It's official: The market is not embracing this earnings season with open arms.
Major indices tumbled to new lows for the year Thursday, as a mixed bag of earnings and further concern about slower economic growth prompted investors to continue unloading their positions.
The potential for more trouble Friday arose after the bell as
reported earnings both earlier and weaker than expected. In after-hours trading, Big Blue's stock was recently down 5% to $80.35.
Prior to IBM's surprise, the
Dow Jones Industrial Average
fell 125 points, or 1.2%, to 10,279, its lowest close for the year. The
lost 11.8 points, or 1%, to 1162, also a new 2005 low. The
fell 27.6 points, or 1.4%, to 1946, its lowest close since Oct. 26, 2004. Over the last two sessions, the Dow has lost 229 points and the Nasdaq has given up 58 points.
Declining stocks whipped advancing stocks by better than 3 to 1 and downside volume was about 80% in both Big Board and Nasdaq trading: 2.35 billion shares traded on the
and 1.9 billion traded over the counter. Volume rose as stocks fell and selling accelerated in the final hour of trading, technically bearish signs in a fundamentally bearish day.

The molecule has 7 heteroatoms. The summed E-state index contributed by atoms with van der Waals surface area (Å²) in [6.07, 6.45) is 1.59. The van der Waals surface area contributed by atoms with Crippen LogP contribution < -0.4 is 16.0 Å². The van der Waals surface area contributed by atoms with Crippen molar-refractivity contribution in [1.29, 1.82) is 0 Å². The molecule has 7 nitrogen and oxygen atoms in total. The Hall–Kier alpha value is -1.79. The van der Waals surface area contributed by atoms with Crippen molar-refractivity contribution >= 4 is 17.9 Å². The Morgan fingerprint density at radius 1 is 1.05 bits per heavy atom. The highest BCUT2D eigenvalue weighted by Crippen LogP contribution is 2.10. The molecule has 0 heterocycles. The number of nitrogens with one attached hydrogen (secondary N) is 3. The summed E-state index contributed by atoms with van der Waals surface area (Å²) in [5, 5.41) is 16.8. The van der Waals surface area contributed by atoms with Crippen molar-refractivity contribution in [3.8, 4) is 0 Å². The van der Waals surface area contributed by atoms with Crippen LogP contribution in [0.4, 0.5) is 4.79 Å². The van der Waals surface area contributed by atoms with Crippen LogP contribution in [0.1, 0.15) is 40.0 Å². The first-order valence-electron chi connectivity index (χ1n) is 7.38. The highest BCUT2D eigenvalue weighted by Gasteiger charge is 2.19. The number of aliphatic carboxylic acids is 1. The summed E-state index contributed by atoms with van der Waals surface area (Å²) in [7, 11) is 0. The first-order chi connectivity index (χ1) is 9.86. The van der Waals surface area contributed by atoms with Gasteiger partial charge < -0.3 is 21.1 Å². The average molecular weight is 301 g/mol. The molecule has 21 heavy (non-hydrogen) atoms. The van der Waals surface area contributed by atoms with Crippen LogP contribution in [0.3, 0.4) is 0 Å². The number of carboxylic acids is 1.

Weighing on the indices were a mixed bag of earnings and more bad news from
, which now faces legal troubles in addition to slumping demand and huge debt.
Investors were not even in the mood for
-picking, it seems. Instead, "slash and burn" may be a better metaphor.
Apple's shares have lost $6, or nearly 14%, over the course of the week, with more than half the loss occurring after the company's earnings beat forecasts by a wide margin. Apparently, the whisper numbers had Apple's results topping estimates by even more. And maybe the computer maker's shares, which have tripled over the past year, were overpriced.
Clearly, the underlying market mood remains somber, thanks to the overhanging effect of, until recently, surging oil prices. On Wednesday,
joined the growing bandwagon of companies feeling the pinch of higher gasoline prices.
Big Mac Indicator
was among those few companies raising first-quarter forecasts, which may provide some pop-psychology insight into the minds of consumers, who apparently are more in the mood for cheap comfort food than spending at retail stores.
Pepsi with those fries? First-quarter earnings at
likewise, topped estimates.
Whether or not this is indicative of any underlying trends remains to be seen. But there's no doubt that consumer sentiment has been hit and that growth forecasts are being revised downwards across the board.
After last week's tepid employment data, Tuesday's record high deficit and Wednesday's weak retail sales data, Thursday brought more evidence of what some are so far calling a soft patch, which is prompting a rotation out of economically sensitive stocks and into consumer staples.
On Thursday, the Commerce Department said that business inventories climbed 0.5% while their sales fell 0.4%, the largest drop in two years.
As for the jobs picture, weekly claims for unemployment slipped by 10,000 to 330,000, pointing to an average monthly employment growth of more than 170,000 payrolls, still way off the growth seen in February, which had prompted some to forecast a "Goldilocks economy" scenario.